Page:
Lyndon Johnson addressing a joint session of Congress, November 27, 1963 (source)
Robert Caro’s The Years of Lyndon Johnson is a true masterpiece of biography. I’ve recently been mulling one of my favorite passages from his latest volume, The Passage of Power. Here is the scene: President Kennedy was assassinated in Dallas on November 22, 1963, and Lyndon Johnson is now president.
On the evening of November 26, the advisers gathered around the dining room table in his [Lyndon Johnson’s] home to draft the speech he was to deliver the following day to a joint session of Congress were arguing about the amount of emphasis to be given to civil rights in that speech, his first major address as President. As Johnson sat silently listening, most of these advisers were warning that he must not emphasize the subject because it would antagonize the southerners who controlled Congress, and whose support he would need for the rest of his presidency – and because a civil rights bill had no chance of passage anyway. And then, in the early hours of the morning, as one of those adviser recalls, “one of the wise, practical people around the table” told him to his face that a President shouldn’t spend his time and power on lost causes, no matter how worthy those causes might be.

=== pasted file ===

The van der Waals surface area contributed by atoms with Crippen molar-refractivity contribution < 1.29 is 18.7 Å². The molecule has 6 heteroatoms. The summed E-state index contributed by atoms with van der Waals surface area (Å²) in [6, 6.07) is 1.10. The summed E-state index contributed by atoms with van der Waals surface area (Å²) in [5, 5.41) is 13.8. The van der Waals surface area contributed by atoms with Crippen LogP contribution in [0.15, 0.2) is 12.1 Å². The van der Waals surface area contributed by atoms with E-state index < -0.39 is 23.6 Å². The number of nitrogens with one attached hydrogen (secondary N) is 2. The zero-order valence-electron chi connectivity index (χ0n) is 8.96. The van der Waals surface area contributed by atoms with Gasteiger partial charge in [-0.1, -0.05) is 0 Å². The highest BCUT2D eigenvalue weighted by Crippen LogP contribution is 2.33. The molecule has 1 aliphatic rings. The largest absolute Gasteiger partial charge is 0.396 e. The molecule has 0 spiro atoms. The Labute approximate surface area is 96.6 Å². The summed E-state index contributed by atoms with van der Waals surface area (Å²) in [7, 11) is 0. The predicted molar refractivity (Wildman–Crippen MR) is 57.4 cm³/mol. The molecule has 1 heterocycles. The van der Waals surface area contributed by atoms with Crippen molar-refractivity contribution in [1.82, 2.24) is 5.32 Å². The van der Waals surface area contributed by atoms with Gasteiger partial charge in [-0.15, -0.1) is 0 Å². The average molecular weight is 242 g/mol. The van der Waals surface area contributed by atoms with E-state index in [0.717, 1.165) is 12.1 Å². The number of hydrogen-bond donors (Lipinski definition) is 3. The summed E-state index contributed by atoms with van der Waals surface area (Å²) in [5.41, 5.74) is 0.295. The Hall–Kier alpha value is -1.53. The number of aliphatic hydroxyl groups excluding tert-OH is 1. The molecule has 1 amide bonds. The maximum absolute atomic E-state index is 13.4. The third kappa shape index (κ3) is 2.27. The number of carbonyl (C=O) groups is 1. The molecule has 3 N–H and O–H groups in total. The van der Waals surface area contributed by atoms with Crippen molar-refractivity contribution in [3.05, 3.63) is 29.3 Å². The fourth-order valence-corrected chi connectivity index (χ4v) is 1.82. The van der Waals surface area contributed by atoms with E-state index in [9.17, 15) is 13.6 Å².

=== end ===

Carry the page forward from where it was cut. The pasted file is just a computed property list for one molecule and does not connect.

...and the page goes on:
“Well, what the hell’s the presidency for?” Lyndon Johnson replied.”
Indeed. Johnson knew what he wanted to accomplish and what was the point in waiting? What the hell’s the presidency for if you’re not going to use it?
[Update, 1/20/2017: Robert Caro’s lecture on this passage]
More and more often, I find myself asking a variant of Johnson’s question: What the hell’s tenure for? Here is the American Association of University Professors’ (AAUP) answer:
Education and research benefit society, but society does not benefit when teachers and researchers are controlled by corporations, religious groups, special interest groups, or the government. Free inquiry, free expression, and open dissent are critical for student learning and the advancement of knowledge. Therefore, it is important to have systems in place to protect academic freedom. Tenure serves that purpose.
A tenured professorship is not a sinecure only requiring that we teach and conduct research. Yet far too often those of us who earned this privilege don’t exercise it, or only use it in mild, comfortable ways. We need to speak up and engage in the public square, not as all-knowing pundits, but as scholars who have accumulated skills, knowledge, and insight.
That’s what I’m going to do in 2017.